Why healthcare is a vulnerable sector for cyber attack – and what can be done about it
2017 is set to feature greater attacks on internet security; the broad adoption of IoT seen to be easily compromised coupled with data often held on legacy systems is likely to capture attention.
Healthcare represents one of the sectors vulnerable to IoT attacks. As more and more people adopt smart wearables and mobile apps tracking fitness the bank of hackable data for cyber criminals is growing and the value of the information is increasing which makes attacking more rewarding.
According to research we sponsored earlier this year with the Ponemon Institute, within healthcare and pharmaceutical companies, an average of 30% of outbound web traffic is encrypted today and these organisations expect that percentage to increase to 48% over the next 12 months. Indeed, healthcare organisations have been taking a multipronged approach, using a combination of people, policies and technical controls to combat cyberattack and protect information, with encryption being considered as a best practice for protecting the electronic medical records (EMR) and personal health information (PHI) of patients.
Stored data within many institutions includes individual’s blood type, medications, treatments, lab test results as well as financial data including bank details, credit card and insurance information – which can be regarded as a treasure trove for criminals. This data on the black market; according to data analyst, Aberdeen Group, can fetch around £400 per record. This represents five hundred times more than a credit card number itself. With valuable information like this at the fingertips of cyber criminals, both patients and healthcare organisations stand to pay a high price.
Encryption ensures sensitive data remains private when it’s transmitted, preventing unauthorised users from viewing it, even when intercepted. Secure socket layer/Transport layer security (SSL/TLS) is now the most common encryption standard used to protect information as it traverses the internet. Most importantly SSL/TLS establishes an encrypted link between web servers and browsers to keep the information passed between the two private.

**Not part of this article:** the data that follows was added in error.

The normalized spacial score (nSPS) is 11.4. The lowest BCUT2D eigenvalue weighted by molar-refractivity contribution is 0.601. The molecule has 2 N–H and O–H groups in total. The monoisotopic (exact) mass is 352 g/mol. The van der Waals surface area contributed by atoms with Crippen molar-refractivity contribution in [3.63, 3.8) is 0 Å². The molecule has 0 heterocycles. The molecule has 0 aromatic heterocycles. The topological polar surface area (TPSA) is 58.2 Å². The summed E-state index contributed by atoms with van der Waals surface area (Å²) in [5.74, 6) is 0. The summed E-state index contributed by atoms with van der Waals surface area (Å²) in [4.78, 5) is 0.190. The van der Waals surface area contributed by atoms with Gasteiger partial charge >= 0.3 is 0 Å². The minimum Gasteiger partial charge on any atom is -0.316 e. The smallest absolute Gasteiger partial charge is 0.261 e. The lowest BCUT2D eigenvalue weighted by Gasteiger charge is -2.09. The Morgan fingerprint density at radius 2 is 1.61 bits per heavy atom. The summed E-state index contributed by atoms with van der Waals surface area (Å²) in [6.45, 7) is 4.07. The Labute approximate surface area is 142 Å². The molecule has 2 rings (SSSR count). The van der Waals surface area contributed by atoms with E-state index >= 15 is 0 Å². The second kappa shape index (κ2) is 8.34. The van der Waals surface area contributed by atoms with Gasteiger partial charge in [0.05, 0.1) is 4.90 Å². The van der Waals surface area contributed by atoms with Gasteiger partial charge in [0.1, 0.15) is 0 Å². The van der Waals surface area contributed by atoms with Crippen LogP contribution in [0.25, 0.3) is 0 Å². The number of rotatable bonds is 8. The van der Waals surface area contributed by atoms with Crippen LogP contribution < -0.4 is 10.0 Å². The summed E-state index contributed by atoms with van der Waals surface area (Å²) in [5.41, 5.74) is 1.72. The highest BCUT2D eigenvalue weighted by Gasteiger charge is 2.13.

But here is where the problems lie, many established security solutions were implemented prior to the widespread use of SSL/TLS and therefore are unable to inspect encrypted traffic. Whilst great at protecting privacy data, SSL/TLS encryption can also be used to hide malicious activity from detection.
Despite the fact that sectors will more likely be taking far harsher cyber security precautions which will ward off lethal attacks, the growing proliferation of cheap, connected Internet of Things (IoT) devices such as fitness wearables will provide an easy gateway for criminals to illegally access critical information and personal data.
The bottom line is that most healthcare organisations simply do not have the capabilities they need to mitigate the risks potentially hiding in encrypted traffic. Going back to our research, according to the Ponemon study, 41% of healthcare and pharmaceutical respondents felt their current security investment was ineffective because of outbound/inbound encrypted traffic; 68 % agreed the inability of their organisation’s current security infrastructure to inspect encrypted traffic compromises their ability to meet existing and future compliance requirements.
Furthermore, 92% of healthcare and pharmaceutical organisations recognise that inspection of SSL traffic is “important” to “essential” to their organisation’s overall security infrastructure, only 39% decrypt Web traffic to detect attacks, intrusions and malware.
Due to the vulnerabilities in the industry, it appears that the healthcare sector will take the brunt of these kinds of digital attacks this year. But criminals can be deterred if the sector employs more persistent authentication to make entry far more difficult. This can be achieved by adding contextual authentication through strong digital identity; for example, through adding presence, geo-location and or persistent authentication.
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